Marriage and money in Wuhan


Wuhan Morning Post
October 16, 2009

Today’s Wuhan Morning Post (slogan: News fulfills life) covers several stages of marriage on its front page.

The paper leads with a headline about a campaign to crack down on dodgy matchmaking services:

According to consumer association statistics, through September of this year there had been 178 complaints about matchmaking services, double last year’s rate. Major complaints: Matchmaking companies used fake suitors to defraud clients, provided false information, or failed to perform the services they had been paid for.


According to a survey on fake suitors conducted in August by the metropolitan bureau of industry and commerce, one-quarter of clients of matchmaking services had encountered fakes.

The services are simply responding to market demand, said one manager:

Age range and male-female ratios are highly incompatible, so to deal with clients, they were forced to recruit “fake suitors” to substitute. “Say there are twenty 25-year-old women. All of them want a rich man around 35 years old, but you can only find one man, at most, who fits that description, so to deal with the other nineteen, you’ve got to find three ringers to take turns meeting the rest of the women.”

According to the article, a national standard for matchmaking services, and an accompanying license system, will be rolled out by year-end.

Once you’ve found that special someone, you’ve got to pay for the wedding. “What if you don’t have the money to get married? A loan from a financial company” reads a headline in the sidebar. Unsecured personal loans are available on a trial basis to allow Wuhan residents to purchase durable goods and finance general consumption such as weddings, travel, renovations, and education.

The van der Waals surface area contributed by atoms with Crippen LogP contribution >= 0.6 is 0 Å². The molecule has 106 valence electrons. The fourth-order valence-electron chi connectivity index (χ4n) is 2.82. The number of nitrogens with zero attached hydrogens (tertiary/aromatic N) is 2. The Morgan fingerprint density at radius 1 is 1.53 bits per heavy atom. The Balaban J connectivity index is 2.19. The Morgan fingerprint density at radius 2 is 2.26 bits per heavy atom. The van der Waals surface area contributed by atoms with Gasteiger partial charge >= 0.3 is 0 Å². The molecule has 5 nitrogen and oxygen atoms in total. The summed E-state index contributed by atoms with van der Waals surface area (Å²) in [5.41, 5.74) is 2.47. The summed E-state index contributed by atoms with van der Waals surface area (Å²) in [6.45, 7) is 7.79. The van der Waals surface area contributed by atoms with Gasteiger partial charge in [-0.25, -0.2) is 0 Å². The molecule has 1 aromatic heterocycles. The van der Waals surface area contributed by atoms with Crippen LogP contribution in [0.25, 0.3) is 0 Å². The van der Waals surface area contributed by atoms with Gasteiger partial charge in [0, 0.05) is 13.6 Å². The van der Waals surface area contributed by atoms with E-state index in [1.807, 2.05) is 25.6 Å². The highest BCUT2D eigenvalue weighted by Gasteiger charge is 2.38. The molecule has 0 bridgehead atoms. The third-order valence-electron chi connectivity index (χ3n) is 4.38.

Finally, the headline below the front-page photo reports on a rumor that Ba Nengjun, head of the Wuhan-based Hongbo Group, has been implicated in the corruption scandal that has taken down Wuhan University’s vice-party secretary, Long Shaole, and vice-president, Chen Zhaofang.

One story circulating says that Ba’s wife turned him in to investigators after learning of his plans to divorce her.

Ba’s troubles are primarily due to a report his wife made a few months ago,” said one informed source. The source also said that Ba had worked closely with his wife, surnamed Peng, in his business ventures. Peng was vice-president in charge of finance for Hongbo Group. This year, Ba suggested a divorce, but Peng did not accede , and their relationship soured. “Peng was well-acquainted with Ba’s work, and knew exactly how much he gave to what people at what time, so when he wanted to divorce her, she took the record of his bribes to the prosecutors, which then led to Chen Zhaofang and Long Xiaole getting dragged in.”

The Wuhan Morning Post report contains a rebuttal from the Hongbo Group, denying rumors that Peng was the informant and claiming that Ba and his wife were on good terms.

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